Goedert stepped up when on the field in 2020. While limited to just 11 games and nine starts, it appeared the Eagles saw enough to begin the changing of the guard. Due to age and cost as the Eagles begin rebuilding, Ertz has been the subject of persistent trade rumors this off-season. Many expect him to land on a new team—possibly the Bills—before the start of the 2021 season. That would leave Goedert as the man at tight end for Jalen Hurts and a young Eagles’ offense.

Stock Value: Rising. Goedert’s time as a focal point in Philadelphia seems to be nearing. Even if Ertz remains, it feels like Goedert has shifted to the primary tight end, which has him poised for a Top-10 finish. If you can, get him at value before he explodes.

Courtesy of USA Today

Jordan Akins

Drafted: No. 98 overall by the Houston Texans

Situation: Akins was nabbed near the end of the third round by the Texans and has had some decent showings in his three years. He’s seen 129 targets, catching 90 passes for 1,046 yards and three TDs. The past two seasons, he’s seen at least 36 receptions and 400-plus yards. But it doesn’t seem like his position in the Texans offense has grown, and now the situation has taken a turn in Houston. The Texans’ offense is a quagmire, beginning with uncertainty over who will play quarterback. In addition, the Texans spent a fifth-round pick on tight end prospect Brevin Jordan out of Miami, and return tight end prospect Kahale Warring, a 2020 third round selection.

Stock Value: Stagnant. At this point, Akins is what he is. Given the past two drafts’ investment in pass-catching tight ends, I’d suspect this will be his final season with Houston. Barring a big break out this year, it’s hard to see him being an in-demand option in free agency. It’s hard to see him generating much fantasy value or being a reliable starter.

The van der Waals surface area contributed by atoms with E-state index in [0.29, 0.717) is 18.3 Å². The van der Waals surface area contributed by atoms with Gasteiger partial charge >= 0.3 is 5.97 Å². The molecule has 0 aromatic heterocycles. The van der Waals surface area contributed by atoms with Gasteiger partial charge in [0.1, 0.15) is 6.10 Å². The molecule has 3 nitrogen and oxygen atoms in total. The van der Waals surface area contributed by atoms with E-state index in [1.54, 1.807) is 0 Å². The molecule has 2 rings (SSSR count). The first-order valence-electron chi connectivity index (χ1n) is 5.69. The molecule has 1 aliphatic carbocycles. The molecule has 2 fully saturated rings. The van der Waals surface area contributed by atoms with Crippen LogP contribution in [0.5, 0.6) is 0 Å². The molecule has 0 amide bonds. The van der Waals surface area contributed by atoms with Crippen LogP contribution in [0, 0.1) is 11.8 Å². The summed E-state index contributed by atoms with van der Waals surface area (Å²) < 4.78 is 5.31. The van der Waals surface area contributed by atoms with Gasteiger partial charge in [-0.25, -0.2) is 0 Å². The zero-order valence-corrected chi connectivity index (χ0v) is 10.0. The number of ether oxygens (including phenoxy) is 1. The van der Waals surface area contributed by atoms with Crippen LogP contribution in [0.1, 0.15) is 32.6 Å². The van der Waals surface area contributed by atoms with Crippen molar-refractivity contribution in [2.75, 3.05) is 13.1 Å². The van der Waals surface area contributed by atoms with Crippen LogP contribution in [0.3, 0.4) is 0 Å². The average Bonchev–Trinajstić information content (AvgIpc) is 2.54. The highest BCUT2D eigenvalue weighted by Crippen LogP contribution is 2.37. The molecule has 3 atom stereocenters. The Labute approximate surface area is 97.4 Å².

Courtesy of USA Today

Chris Herndon

Drafted: No. 107 overall by the New York Jets

Situation: I reached into the fourth round for this one, but it felt like a necessary addition. Herndon was taken by the Jets in 2018 and flashed to conclude his rookie year. He caught 39 passes for 502 yards and four TDs. That led to plenty of buzz heading into 2019, but a suspension and injury wiped out the entire campaign. Then, in 2020, playing in a stagnant offense with Adam Gase pre-season buzz went unfulfilled yet again. Herndon appeared in all 16 games but saw just 45 targets, catching 31 passes for 287 yards and three TDs. Entering his fourth season with a new coach and a rookie quarterback, hope springs high again for Herndon. Some can’t let go of that rookie year and hope that a fresh start with a new regime will see Herndon finally achieve his fantasy breakout.

Stock Value: In Flux. It’s hard to believe that Herndon is going to be a huge value in 2021, but it’s possible. The offensive scheme, which is used in San Francisco, has produced big value from the tight end position. Personally, if there is still a true believer in your league, I’m selling high. I think we’ve seen Herndon’s best season with the Jets, and I’m not sold he gets a lot of good offers in free agency.

Matthew Fox is a die-hard NFL fan and Broncos’ homer. He’s a member of the FSWA. You can find more from him on Twitter @knighthawk7734 or as co-host of the Fantasy Football Roundtable Podcast, a part of the Campus2Canton network.